When photography was first introduced in the Ottoman Empire, Islamic laws forbade the production of images of sentient beings and therefore the practice of photography to the Muslim majority. Non-Muslim minorities, in particular the Armenians, thus became significant producers of photographic practices and traditions in the late Ottoman Empire. Until the present, however, cataloguing practices have not reflected the complexity of Ottoman society, resulting in an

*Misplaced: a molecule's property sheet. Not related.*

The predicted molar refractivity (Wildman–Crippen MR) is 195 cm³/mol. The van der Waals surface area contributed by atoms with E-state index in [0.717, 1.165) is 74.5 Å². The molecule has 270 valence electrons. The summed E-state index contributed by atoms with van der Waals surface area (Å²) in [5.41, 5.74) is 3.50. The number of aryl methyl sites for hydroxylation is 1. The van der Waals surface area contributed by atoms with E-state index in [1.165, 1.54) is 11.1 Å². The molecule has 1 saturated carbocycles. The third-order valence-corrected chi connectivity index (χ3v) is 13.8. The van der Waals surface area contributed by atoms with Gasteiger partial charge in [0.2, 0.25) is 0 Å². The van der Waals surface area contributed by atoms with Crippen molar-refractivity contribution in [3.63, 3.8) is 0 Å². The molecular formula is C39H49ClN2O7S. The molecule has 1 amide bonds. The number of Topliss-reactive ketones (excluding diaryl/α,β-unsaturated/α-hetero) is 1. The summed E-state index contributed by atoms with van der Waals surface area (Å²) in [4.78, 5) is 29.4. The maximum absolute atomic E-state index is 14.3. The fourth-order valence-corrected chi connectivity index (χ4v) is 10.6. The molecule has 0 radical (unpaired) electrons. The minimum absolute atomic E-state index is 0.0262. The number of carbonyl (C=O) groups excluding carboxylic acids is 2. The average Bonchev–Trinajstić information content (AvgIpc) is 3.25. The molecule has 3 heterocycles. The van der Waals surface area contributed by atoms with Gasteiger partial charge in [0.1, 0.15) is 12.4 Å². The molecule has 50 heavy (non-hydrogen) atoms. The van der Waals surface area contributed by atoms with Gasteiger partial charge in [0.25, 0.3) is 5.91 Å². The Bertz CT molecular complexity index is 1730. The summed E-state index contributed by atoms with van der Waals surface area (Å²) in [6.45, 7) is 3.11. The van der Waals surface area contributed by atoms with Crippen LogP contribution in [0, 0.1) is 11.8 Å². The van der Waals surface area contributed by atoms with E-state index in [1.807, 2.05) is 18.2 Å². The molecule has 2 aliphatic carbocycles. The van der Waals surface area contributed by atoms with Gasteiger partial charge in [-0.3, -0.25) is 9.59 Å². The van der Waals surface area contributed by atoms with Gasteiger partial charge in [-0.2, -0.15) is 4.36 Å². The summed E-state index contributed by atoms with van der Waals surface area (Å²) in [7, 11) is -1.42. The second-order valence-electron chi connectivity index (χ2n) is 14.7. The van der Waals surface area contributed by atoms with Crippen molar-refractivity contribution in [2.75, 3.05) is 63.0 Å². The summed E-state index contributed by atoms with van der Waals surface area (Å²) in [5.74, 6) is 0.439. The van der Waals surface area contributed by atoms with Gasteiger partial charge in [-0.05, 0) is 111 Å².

inadequate if not misleading representation of Armenian photographers, and their contributions. Using the photographs of Gabriel Lekegian, Pascal Sébah and Jean Pascal Sébah housed in the New York Public Library this thesis investigates the extent to which the Armenian community was involved with the development, production and circulation of Ottoman photography and argues for the inclusion of their ethnic identities in catalogue records so as to begin to identify the distinct characteristics or aesthetic qualities inherent in the Armenian photographic tradition.